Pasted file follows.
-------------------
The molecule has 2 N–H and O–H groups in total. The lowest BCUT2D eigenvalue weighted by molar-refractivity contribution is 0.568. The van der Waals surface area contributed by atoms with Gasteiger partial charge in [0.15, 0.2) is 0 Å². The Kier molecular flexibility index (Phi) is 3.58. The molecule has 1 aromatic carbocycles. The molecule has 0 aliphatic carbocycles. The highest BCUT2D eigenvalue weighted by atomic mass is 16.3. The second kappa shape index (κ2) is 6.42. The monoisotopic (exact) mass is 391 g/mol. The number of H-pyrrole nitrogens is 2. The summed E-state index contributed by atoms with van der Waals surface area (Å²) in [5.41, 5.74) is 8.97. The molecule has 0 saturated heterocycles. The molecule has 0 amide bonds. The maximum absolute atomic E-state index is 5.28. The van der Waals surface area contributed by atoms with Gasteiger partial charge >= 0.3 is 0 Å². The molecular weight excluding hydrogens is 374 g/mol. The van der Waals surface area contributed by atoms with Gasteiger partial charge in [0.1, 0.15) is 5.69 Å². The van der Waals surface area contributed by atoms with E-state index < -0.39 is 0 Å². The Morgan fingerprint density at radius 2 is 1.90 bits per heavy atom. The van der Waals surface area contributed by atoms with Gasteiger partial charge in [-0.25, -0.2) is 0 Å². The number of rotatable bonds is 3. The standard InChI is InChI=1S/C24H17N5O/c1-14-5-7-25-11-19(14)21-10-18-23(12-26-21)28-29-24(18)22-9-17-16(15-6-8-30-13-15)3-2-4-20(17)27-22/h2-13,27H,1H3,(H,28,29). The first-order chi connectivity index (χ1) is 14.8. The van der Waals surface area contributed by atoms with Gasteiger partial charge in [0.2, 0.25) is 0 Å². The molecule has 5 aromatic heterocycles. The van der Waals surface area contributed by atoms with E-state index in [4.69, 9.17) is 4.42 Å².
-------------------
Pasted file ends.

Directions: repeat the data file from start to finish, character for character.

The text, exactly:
The molecule has 2 N–H and O–H groups in total. The lowest BCUT2D eigenvalue weighted by molar-refractivity contribution is 0.568. The van der Waals surface area contributed by atoms with Gasteiger partial charge in [0.15, 0.2) is 0 Å². The Kier molecular flexibility index (Phi) is 3.58. The molecule has 1 aromatic carbocycles. The molecule has 0 aliphatic carbocycles. The highest BCUT2D eigenvalue weighted by atomic mass is 16.3. The second kappa shape index (κ2) is 6.42. The monoisotopic (exact) mass is 391 g/mol. The number of H-pyrrole nitrogens is 2. The summed E-state index contributed by atoms with van der Waals surface area (Å²) in [5.41, 5.74) is 8.97. The molecule has 0 saturated heterocycles. The molecule has 0 amide bonds. The maximum absolute atomic E-state index is 5.28. The van der Waals surface area contributed by atoms with Gasteiger partial charge >= 0.3 is 0 Å². The molecular weight excluding hydrogens is 374 g/mol. The van der Waals surface area contributed by atoms with Gasteiger partial charge in [0.1, 0.15) is 5.69 Å². The van der Waals surface area contributed by atoms with E-state index < -0.39 is 0 Å². The Morgan fingerprint density at radius 2 is 1.90 bits per heavy atom. The van der Waals surface area contributed by atoms with Gasteiger partial charge in [-0.25, -0.2) is 0 Å². The number of rotatable bonds is 3. The standard InChI is InChI=1S/C24H17N5O/c1-14-5-7-25-11-19(14)21-10-18-23(12-26-21)28-29-24(18)22-9-17-16(15-6-8-30-13-15)3-2-4-20(17)27-22/h2-13,27H,1H3,(H,28,29). The first-order chi connectivity index (χ1) is 14.8. The van der Waals surface area contributed by atoms with Gasteiger partial charge in [0.2, 0.25) is 0 Å². The molecule has 5 aromatic heterocycles. The van der Waals surface area contributed by atoms with E-state index in [4.69, 9.17) is 4.42 Å².